1  Pre-chlorination - chlorine added
       prior to any other treatment.

    2  Post-chlorination - chlorine added
       after other treatment.

    3  Split chlorination  - chlorine added  at
       different points in the plant -  may in-
       clude pre- and post -chlorination.

 B Terms  used in Designating Chlorine

    1  Free available residual chlorine -  the
       residual chlorine present as hypo-
       chlorous acid  and hypochlorite ion.

    2  Combined available residual chlorine -
       the residual chlorine present  as chlor-
       amines and organic chlorine containing

    3  Total available residual chlorine - the
       free  available residual chlorine + the
       combined available residual chlorine -
       may represent total amount of chlorine
       residual present  without regard to  type.

       In ordinary usage these terms are
       shortened to free  residual chlorine, com-
       bined residual chlorine and total
       residual chlorine.  In the chlorination
       of wastewaters only combined residual
       chlorine is ordinarily present and is
       often improperly termed chlorine

 C Breakpoint chlorination  specifically refers
    to the ammonia-chlorine reaction where
    applied  chlorine hydrolyzes and  reacts to
    form chloramines and HC1 with the
    chlorarhines eventually forming No + HC1
    as in I.E. 3.  Assuming no other chlorine
    demand, the total chlorine residual will
    rise,  decrease to zero and  rise again with
    increasing increments of applied chlorine.
    Other substances may produce humps in
    the applied chlorine vs residual chlorine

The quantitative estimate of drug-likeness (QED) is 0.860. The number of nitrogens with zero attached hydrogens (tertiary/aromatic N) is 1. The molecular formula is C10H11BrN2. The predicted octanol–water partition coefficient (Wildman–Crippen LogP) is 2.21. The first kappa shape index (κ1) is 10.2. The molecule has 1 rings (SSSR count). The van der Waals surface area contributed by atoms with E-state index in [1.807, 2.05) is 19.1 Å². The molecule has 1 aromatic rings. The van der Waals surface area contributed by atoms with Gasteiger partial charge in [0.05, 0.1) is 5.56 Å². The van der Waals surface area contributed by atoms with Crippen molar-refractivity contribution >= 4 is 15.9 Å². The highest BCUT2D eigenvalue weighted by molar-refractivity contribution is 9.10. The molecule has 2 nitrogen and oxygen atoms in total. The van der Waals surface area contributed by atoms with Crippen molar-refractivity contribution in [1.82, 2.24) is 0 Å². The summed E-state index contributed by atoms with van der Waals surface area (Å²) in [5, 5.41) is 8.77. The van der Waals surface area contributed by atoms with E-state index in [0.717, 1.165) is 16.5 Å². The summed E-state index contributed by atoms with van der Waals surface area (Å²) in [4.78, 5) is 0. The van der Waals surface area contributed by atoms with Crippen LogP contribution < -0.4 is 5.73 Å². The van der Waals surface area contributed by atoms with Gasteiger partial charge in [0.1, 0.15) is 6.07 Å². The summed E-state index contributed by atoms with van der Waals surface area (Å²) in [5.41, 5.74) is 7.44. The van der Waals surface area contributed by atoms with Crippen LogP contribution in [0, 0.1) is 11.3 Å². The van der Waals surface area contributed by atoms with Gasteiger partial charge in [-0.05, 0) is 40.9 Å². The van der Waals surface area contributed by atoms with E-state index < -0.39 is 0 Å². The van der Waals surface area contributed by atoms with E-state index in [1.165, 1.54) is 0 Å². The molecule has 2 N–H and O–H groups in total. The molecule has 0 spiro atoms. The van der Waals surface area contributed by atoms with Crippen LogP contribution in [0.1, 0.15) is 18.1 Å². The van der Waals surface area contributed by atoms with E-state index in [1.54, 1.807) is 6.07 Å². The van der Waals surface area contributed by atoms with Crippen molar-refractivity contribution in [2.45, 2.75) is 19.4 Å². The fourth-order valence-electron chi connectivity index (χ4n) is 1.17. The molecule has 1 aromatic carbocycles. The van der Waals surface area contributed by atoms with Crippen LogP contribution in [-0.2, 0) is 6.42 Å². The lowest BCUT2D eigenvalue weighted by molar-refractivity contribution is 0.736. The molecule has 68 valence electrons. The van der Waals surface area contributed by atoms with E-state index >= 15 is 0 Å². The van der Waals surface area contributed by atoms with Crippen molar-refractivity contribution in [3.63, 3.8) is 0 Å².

plot due to oxidation of materials other
    than ammonia.  Sometimes these are
    erroneously considered as a breakpoint.

 The o-Tolidine color test and lodometric
 titration methods are the basis for numerous
 modifications for determining chlorine
 residuals in water.  The relative advantages
 of a specific determination depends upon the
 form in which the reactable chlorine exists
 and the amount and nature of interferences
 in the water.

 lodometric  titration using the amperometric
 endpoint appears to be the most accurate
 residual chlorine method available (See current
 editions of Standard Methods APHA(l) and ASTM
 Standards (2)). The O-Tolidine and o-
 Tolidine Arsenite methods require little
 apparatus, and are readily adapted as a field
 or control test.  The Starch Iodine color
 titration endpoint for iodometric titration
 is suitable  for use on clean water or stock
 solutions and  may be useful on certain types
 of wastewater residuals.  Selection of a suit-
 able method of determining chlorine  residuals
 depends  upon the correlation of the determined
 residual and the  bacterial kill in the  presence
 of existing interferences under applied

 A lodometric Method

    1  Scope and application

       This method is .applicable to the deter-
       mination of total chlorine residual in
       wastewaters, polluted waters and some
       industrial wastewaters.

    2  Summary of method

       When a sample is  treated with  a measured
       excess of standard phenylarsine oxide

                                                  Chlorine Determination and Their Interpretation
      solution,  or a standard thiosulfate